AMSA seeks import protection on hot-rolled coil and heavy beams

30th July 2020 By: Terence Creamer - Creamer Media Editor

AMSA seeks import protection on hot-rolled coil and heavy beams

Photo by: Creamer Media

Steel producer ArcelorMittal South Africa (AMSA) has submitted two separate applications to the International Trade and Administration Commission of South Africa (Itac) requesting import protection on hot-rolled coil (HRC) and heavy structural beams respectively.

The HRC application seeks to extend an 8% safeguard duty already in place beyond its August 2020 expiry date.

The safeguard duty is imposed in addition to the 10% base protection that applies to HRC imports into South Africa, as well as to most other primary steel products.

In 2017, AMSA secured a safeguard duty on HRC for a three-year period, beginning in August of that year and instituted on the basis of a sliding scale.

The initial duty rate was 12% above the 10% base protection level.

The safeguard duty then declined to 10% from August 2018 and then fell to 8% from August 2019.

CEO Kobus Verster said on July 30 that the group’s application to Itac was for an extension of the safeguard duty at a rate of 8%.

He also reported that it had made an application for protection on heavy beams manufactured at the Highveld Structural Mill, in Mpumalanga.

The eMalahleni mill was restarted in April 2017 after Highveld, which entered business rescue in 2015, concluded a contract manufacturing agreement with AMSA.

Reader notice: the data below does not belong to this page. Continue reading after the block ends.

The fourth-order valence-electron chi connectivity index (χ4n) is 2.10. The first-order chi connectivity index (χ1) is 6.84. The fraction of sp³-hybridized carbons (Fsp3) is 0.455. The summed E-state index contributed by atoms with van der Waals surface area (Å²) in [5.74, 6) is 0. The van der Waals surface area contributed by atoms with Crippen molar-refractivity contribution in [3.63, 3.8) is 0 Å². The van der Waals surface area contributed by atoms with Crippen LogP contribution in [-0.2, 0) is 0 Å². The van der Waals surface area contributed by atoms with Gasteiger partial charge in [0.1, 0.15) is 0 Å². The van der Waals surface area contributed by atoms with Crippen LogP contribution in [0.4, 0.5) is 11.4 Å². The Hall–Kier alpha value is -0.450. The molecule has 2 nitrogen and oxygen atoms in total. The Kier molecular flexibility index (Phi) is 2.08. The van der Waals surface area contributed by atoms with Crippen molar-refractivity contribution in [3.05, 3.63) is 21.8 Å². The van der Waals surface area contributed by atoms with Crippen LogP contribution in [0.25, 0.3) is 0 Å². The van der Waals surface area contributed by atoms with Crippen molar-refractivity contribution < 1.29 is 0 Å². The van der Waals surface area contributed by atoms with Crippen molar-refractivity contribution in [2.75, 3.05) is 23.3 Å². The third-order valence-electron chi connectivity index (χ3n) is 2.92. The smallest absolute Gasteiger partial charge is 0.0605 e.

In 2019, AMSA announced that it intended buying the mill, which is Africa’s only producer of heavy structural steel.

The proposed transaction had yet to be completed, but Verster indicated that AMSA remained interested in the acquisition.

AMSA had not requested a specific level of import protection to be imposed on imported heavy structural beams, but had instead outlined its case to Itac for the imposition of a safeguard duty.

The group, which reported interim results on July 30, indicated that imports decreased to 300 000 t during the period, when international trade had been negatively affected by Covid-19 lockdowns.

Verster said imports still represented 19% of apparent steel consumption of 1.8-million tons, which itself represented a 26% year-on-year decline.

“Major source countries of imports are China, Europe, Japan, Russia and Taiwan, with China and, particularly Russia, proving to be the most disruptive,” he said, while expressing frustration that safeguard duties had not yet been imposed on Russian steel.

“Itac made an assessment in September 2019 that Russia no longer qualified for exemption from safeguards on HRC products. Ten months later, the decision is still to be Gazetted and implemented, despite numerous letters from the company urging action.”